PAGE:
Ud 4:3 The Cowherd (Gopāla Sutta)

I have heard that on one occasion the Blessed One was wandering among the Kosalans with a large community of monks. Then, coming down from the road, he went to a certain tree, and on arrival sat down on a seat laid out. A certain cowherd then went to the Blessed One and, on arrival, having bowed down to him, sat to one side. As he was sitting there, the Blessed One, instructed, urged, roused, & encouraged him with Dhamma-talk. The cowherd–instructed, urged, roused, & encouraged by the Blessed One’s talk on Dhamma–said to him, “Lord, may the Blessed One, together with the community of monks, acquiesce to my offer of tomorrow’s meal.”

The Blessed One acquiesced with silence.

Then the cowherd, understanding the Blessed One’s acquiescence, got up from his seat, bowed down to the Blessed One and left, circling him to the right.

Then, after the night had passed, the cowherd–having prepared in his own home a great deal of thick milk-rice porridge & fresh ghee–announced the time of the meal to the Blessed One: “It’s time, lord. The meal is ready.”

So the Blessed One early in the morning adjusted his under robe and–carrying his bowl & robes–went together with the community of monks to the cowherd’s home. On arrival, he sat down on a seat laid out. The cowherd, with his own hand, served & satisfied the community of monks headed by the Blessed One with thick milk-rice porridge & fresh ghee. Then, when the Blessed One had eaten and had removed his hand from his bowl, the cowherd, taking a lower seat, sat down to one side. As he was sitting there, the Blessed One, instructed, urged, roused, & encouraged him with Dhamma-talk, then got up from his seat & left.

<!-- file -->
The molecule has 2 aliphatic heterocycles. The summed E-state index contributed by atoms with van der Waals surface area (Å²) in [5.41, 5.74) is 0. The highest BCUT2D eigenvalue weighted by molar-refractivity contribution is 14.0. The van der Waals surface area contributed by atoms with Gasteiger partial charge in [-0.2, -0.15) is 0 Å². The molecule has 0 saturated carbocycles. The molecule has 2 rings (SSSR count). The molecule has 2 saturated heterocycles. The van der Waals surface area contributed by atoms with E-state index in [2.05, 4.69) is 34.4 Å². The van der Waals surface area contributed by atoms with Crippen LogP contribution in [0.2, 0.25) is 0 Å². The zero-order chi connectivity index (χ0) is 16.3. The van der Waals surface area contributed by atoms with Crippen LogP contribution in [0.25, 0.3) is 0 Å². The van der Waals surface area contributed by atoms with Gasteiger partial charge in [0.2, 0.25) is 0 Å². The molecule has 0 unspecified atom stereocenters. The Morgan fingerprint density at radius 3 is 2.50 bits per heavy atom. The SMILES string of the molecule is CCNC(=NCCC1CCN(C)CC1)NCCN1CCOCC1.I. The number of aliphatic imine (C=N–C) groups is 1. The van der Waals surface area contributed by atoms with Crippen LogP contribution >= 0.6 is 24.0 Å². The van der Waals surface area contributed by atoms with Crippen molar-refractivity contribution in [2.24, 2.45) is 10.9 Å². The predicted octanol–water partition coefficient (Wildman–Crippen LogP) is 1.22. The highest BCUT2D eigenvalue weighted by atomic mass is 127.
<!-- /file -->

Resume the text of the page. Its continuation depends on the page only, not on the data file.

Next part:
Now, not long after the Blessed One’s departure, the cowherd was killed by a certain man between the boundaries of two villages. A large number of monks then went to the Blessed One and, on arrival, having bowed down to him, sat to one side. As they were sitting there, they told him, “The cowherd who today served & satisfied the community of monks headed by the Blessed One with thick milk-rice porridge & fresh ghee, has been killed, it is said, by a certain man between the boundaries of two villages.”

Then, on realizing the significance of that, the Blessed One on that occasion exclaimed:

Whatever an enemy

might do to an enemy,

or a foe

to a foe,

the ill-directed mind

can do to you

even worse.1

Note

1. This verse also occurs at Dhp 42, where it is paired with Dhp 43:

Whatever a mother, father

or other kinsman

might do for you,

the well-directed mind

can do for you

even better.

See also: MN 136